Most of what I knew from the summit ridge, and the northwestern side of the mountain, were abstract notions from the topo map. In person, it looked like a quick, steep Class 3 to open tundra, and if we headed northwest, we could stay along a treed spine of tundra, talus, and scree, giving us plenty of options that were all much more open than more bushwhacking. And the trail itself came close to an open boulderfield below.
I tried to convince J of this suggested route, which I honestly believed would take no more time but be more interesting and show us new terrain. "Besides, it's much more satisfying to climb over a mountain," I'm pretty sure I said. She was game, as long as the rock on top wasn't loose. I went ahead of her to check: solid. Plenty of options. We headed down just below the summit cairn.
We zigzagged on steep tundra for a bit, among budding wildflowers, heading northwest toward the open ridge that ran down to the ridge. Steep trees were always an option, but we were able to remain vertical on the talus and surfable scree.
We were now back on the smooth trail. J turned right (away from where we came) without me saying anything -- apparently she was also game for visiting Odessa Lake, since we were "right there." Awesome.
Another bonus of this section of trail was that Joe Mills Mtn. looked more interesting and significant from this vantage point (first picture). Although we were still a ways off, we had a closer look at Grace Falls and other sections of weeping granite below Notch Top.
We then descended gradually to the north (far) side of Odessa, after thinking we would have reached it earlier from the south. A small bridge crosses Fern creek that feeds into Odessa. And, then, a mind-blowing perspective of Little Matterhorn.
I've since learned there's an exposed Class 3/4 route up the back spine of Little Matterhorn. I want to return.
Clouds rolled in as we headed back, and light rain, but nothing threatening. The clouds just added to the atmosphere.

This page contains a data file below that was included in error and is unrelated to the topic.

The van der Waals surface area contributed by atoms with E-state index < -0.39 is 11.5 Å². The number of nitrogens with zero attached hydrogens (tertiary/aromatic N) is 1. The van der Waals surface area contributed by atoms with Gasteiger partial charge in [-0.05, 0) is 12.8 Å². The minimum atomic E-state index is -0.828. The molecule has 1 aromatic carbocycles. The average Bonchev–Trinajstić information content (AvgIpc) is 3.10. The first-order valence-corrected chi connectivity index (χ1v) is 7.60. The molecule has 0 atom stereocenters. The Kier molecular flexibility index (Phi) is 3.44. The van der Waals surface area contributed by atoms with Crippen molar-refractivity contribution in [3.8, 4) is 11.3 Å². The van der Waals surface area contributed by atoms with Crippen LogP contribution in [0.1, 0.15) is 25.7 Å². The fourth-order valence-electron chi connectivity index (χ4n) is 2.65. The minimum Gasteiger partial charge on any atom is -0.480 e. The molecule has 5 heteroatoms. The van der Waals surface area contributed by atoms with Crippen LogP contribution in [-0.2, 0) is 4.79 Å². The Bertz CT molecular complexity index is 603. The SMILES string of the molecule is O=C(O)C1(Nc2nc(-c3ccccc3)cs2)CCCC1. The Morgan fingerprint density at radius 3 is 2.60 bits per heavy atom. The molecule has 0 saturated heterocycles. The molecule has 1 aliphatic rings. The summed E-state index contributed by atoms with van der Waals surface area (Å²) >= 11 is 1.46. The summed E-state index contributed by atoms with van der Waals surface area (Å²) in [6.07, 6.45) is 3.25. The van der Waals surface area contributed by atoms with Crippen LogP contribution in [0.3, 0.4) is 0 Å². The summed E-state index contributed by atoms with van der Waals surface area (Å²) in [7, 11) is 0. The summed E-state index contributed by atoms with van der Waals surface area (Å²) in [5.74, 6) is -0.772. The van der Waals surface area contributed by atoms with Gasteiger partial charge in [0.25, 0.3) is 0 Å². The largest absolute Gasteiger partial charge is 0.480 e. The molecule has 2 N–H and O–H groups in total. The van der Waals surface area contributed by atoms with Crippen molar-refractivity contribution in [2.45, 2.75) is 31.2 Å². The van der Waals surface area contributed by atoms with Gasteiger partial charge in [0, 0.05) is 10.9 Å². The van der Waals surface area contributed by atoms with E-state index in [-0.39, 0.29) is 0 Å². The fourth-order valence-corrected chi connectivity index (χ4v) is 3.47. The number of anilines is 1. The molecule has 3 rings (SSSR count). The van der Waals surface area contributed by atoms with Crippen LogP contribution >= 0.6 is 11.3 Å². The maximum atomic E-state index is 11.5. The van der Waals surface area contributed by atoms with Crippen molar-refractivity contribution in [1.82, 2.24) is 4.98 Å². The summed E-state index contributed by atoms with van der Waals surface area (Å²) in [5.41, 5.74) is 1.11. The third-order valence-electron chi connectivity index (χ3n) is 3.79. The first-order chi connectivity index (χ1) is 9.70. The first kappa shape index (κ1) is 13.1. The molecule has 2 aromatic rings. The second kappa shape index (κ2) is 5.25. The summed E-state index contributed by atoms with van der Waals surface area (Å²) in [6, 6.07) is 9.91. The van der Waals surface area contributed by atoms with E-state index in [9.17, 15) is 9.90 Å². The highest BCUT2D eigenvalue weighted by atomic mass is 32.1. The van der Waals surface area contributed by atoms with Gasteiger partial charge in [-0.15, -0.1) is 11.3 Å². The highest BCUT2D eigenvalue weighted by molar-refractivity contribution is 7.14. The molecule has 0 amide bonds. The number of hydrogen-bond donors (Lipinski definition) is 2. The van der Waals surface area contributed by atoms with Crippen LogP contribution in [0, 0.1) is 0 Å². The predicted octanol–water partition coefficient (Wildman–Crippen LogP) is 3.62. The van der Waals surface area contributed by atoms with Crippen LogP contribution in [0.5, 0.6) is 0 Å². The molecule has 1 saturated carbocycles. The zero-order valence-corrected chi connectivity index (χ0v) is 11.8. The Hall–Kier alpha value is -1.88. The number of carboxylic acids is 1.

Without seeing many people, we felt like we had ventured deep in Rocky Mountain, despite being no more than 4 miles from a popular trailhead. This illusion was dispelled while dodging people stopped in the middle of the trail in the last half mile, but it was very nice while it lasted. I hesitated to post much about this hike, because the payoff in views is so high. It just takes a little bit of off-trail exploration. And overall, it ended up being fully wife-approved.
"I'm visiting from (insert state) and climbing Longs Peak -- what should I use as an acclimatization hike?" is a common question for visitors.
Twin Sisters is a common (and good) answer. I'm not as much of a fan of Deer Mountain and Estes Cone (other popular answers), although they're fine, lower mountains; Meadow Mountain would be my next Class 2 suggestion. Flat Top Mountain has a great trail as well, but is a little more popular and busy.
Joe Mills is another answer for those looking for an easy taste of a little bit of everything, and for practicing just a bit of off-trail hiking: not too far, spectacular views, relative solitude, relative safe routes for winter, light routefinding and bushwhacking, and opportunities (but not necessity) for Class 3 and possibly Class 4 scrambling on top.